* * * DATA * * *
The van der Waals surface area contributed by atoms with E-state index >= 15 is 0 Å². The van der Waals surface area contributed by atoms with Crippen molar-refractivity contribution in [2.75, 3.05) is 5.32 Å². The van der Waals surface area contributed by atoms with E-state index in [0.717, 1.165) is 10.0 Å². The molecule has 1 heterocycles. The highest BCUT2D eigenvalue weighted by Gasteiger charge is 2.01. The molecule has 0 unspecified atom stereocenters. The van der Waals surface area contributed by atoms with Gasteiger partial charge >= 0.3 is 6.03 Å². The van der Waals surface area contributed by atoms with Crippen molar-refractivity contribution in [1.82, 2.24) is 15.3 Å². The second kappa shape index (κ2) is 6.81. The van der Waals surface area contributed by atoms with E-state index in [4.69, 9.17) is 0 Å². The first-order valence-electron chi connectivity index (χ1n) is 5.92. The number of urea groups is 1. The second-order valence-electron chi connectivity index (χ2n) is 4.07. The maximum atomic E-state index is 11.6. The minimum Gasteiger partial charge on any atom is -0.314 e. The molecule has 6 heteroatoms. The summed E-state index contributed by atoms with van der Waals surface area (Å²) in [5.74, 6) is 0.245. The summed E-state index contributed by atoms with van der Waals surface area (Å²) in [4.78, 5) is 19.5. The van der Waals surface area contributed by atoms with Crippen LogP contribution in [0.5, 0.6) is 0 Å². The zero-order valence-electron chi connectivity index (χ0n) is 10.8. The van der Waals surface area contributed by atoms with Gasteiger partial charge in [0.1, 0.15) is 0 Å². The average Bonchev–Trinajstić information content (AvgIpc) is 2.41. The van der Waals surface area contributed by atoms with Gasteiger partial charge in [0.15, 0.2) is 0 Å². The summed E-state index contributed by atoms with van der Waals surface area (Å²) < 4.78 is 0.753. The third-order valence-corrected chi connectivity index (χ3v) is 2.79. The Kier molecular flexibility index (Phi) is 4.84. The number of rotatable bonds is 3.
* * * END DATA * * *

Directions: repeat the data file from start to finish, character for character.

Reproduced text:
The van der Waals surface area contributed by atoms with E-state index >= 15 is 0 Å². The van der Waals surface area contributed by atoms with Crippen molar-refractivity contribution in [2.75, 3.05) is 5.32 Å². The van der Waals surface area contributed by atoms with E-state index in [0.717, 1.165) is 10.0 Å². The molecule has 1 heterocycles. The highest BCUT2D eigenvalue weighted by Gasteiger charge is 2.01. The molecule has 0 unspecified atom stereocenters. The van der Waals surface area contributed by atoms with Gasteiger partial charge >= 0.3 is 6.03 Å². The van der Waals surface area contributed by atoms with Crippen molar-refractivity contribution in [1.82, 2.24) is 15.3 Å². The second kappa shape index (κ2) is 6.81. The van der Waals surface area contributed by atoms with E-state index in [4.69, 9.17) is 0 Å². The first-order valence-electron chi connectivity index (χ1n) is 5.92. The number of urea groups is 1. The second-order valence-electron chi connectivity index (χ2n) is 4.07. The maximum atomic E-state index is 11.6. The minimum Gasteiger partial charge on any atom is -0.314 e. The molecule has 6 heteroatoms. The summed E-state index contributed by atoms with van der Waals surface area (Å²) in [5.74, 6) is 0.245. The summed E-state index contributed by atoms with van der Waals surface area (Å²) in [4.78, 5) is 19.5. The van der Waals surface area contributed by atoms with Crippen LogP contribution in [0.5, 0.6) is 0 Å². The zero-order valence-electron chi connectivity index (χ0n) is 10.8. The van der Waals surface area contributed by atoms with Gasteiger partial charge in [0.1, 0.15) is 0 Å². The average Bonchev–Trinajstić information content (AvgIpc) is 2.41. The van der Waals surface area contributed by atoms with Gasteiger partial charge in [0.15, 0.2) is 0 Å². The summed E-state index contributed by atoms with van der Waals surface area (Å²) < 4.78 is 0.753. The third-order valence-corrected chi connectivity index (χ3v) is 2.79. The Kier molecular flexibility index (Phi) is 4.84. The number of rotatable bonds is 3.